Author: Timothy Sandefur
Yesterday, a federal judge Norman Moon in Virginia dismissed a lawsuit challenging the Obama Administration’s health insurance law. This makes the sixth decision rendered (after federal judges in Florida, Virginia, and Ohio, denied motions to dismiss, and judges in California and Michigan granted motions to dismiss). Yesterday’s decision came in a lawsuit filed by Liberty University, which argued not only that the Individual Mandate exceeded the government’s power to regulate commerce, but also that the Mandate violated the First Amendment’s religion clauses, the right of free association, the principle of equal protection, the Republican Guarantee Clause, and the federal Religious Freedom Restoration Act, among other things.
The decision is a long and important one. First, on the procedural rules, the court rejected the government’s argument that the plaintiffs lacked standing because the penalties for not buying insurance only come into effect in 2014. The government is making the same argument in PLF’s own challenge to the law. The court held that the plaintiffs are injured now, and can sue now, without having to wait. It also rejected the government’s argument that the court was barred from hearing the case by the Tax Anti-Injunction Act—another argument the government is using in our case.
As to the commerce clause argument, the court held that the Individual Mandate is constitutional under the commerce clause, because
there is a rational basis for Congress to conclude that individuals’ decisions about how and when to pay for health care are activities that in the aggregate substantially affect the interstate health care market. The conduct regulated by the individual coverage provision—individuals’ decisions to forego purchasing health insurance coverage—is economic in nature…. Far from “inactivity,” by choosing to forgo [sic] insurance, Plaintiffs are making an economic decision to try to pay for health care services later, out of pocket, rather than now, through the purchase of insurance…. Because of the nature of supply and demand, Plaintiffs’ choices directly affect the price of insurance in the market, which Congress set out in the Act to control.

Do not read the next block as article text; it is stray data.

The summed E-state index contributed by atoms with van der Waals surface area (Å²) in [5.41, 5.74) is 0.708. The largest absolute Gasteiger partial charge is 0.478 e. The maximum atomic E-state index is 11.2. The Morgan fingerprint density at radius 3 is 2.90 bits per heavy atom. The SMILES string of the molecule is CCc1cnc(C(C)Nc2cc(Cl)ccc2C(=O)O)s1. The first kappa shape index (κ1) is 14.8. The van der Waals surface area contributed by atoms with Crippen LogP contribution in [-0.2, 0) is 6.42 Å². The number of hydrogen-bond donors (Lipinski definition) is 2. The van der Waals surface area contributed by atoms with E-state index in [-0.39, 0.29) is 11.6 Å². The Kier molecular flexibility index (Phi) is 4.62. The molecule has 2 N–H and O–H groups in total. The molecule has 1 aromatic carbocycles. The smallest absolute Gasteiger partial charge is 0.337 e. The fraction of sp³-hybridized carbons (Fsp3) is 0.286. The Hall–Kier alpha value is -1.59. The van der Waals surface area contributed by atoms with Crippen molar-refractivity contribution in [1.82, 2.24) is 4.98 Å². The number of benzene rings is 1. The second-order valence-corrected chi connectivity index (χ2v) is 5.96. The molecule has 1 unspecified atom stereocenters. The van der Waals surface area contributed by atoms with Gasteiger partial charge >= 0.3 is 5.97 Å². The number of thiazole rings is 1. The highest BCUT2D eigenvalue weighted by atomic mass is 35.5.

I’ve bolded the last sentence, because it indicates how extreme the federal government’s position is in these cases—and how extreme the legal precedent on this issue. If Congress can regulate any act which “affects” the “price” of any product through the operation of “supply and demand,” then Congress can regulate absolutely everything, without any limit whatsoever. All decisions—whether apparently economic or not—have some effect, via supply and demand, on the price of products or services in the market.
Under this rationale, Congress really could force every American to eat his vegetables or drink a tall glass of milk, or buy a car from government-owned General Motors, or to buy a book or to attend a preferred church or have an abortion or not have an abortion, because all of these are acts that have some effect, via supply and demand, on the price of products and services in the marketplace. It’s no answer to say that the First Amendment or the Fifth Amendment take some of these things off the table, because the same arguments can be made in the realm of health care—the Ninth and Tenth Amendments, and the principle of limited powers in Article I, also bar Congress from taking over the health care market. If one can ignore these constitutional principles when it comes to Congressional regulation of “supply and demand,” then one might just as easily ignore other principles as well.
There are a number of other interesting elements in Judge Moon’s opinion, and I will blog about them when I have more time.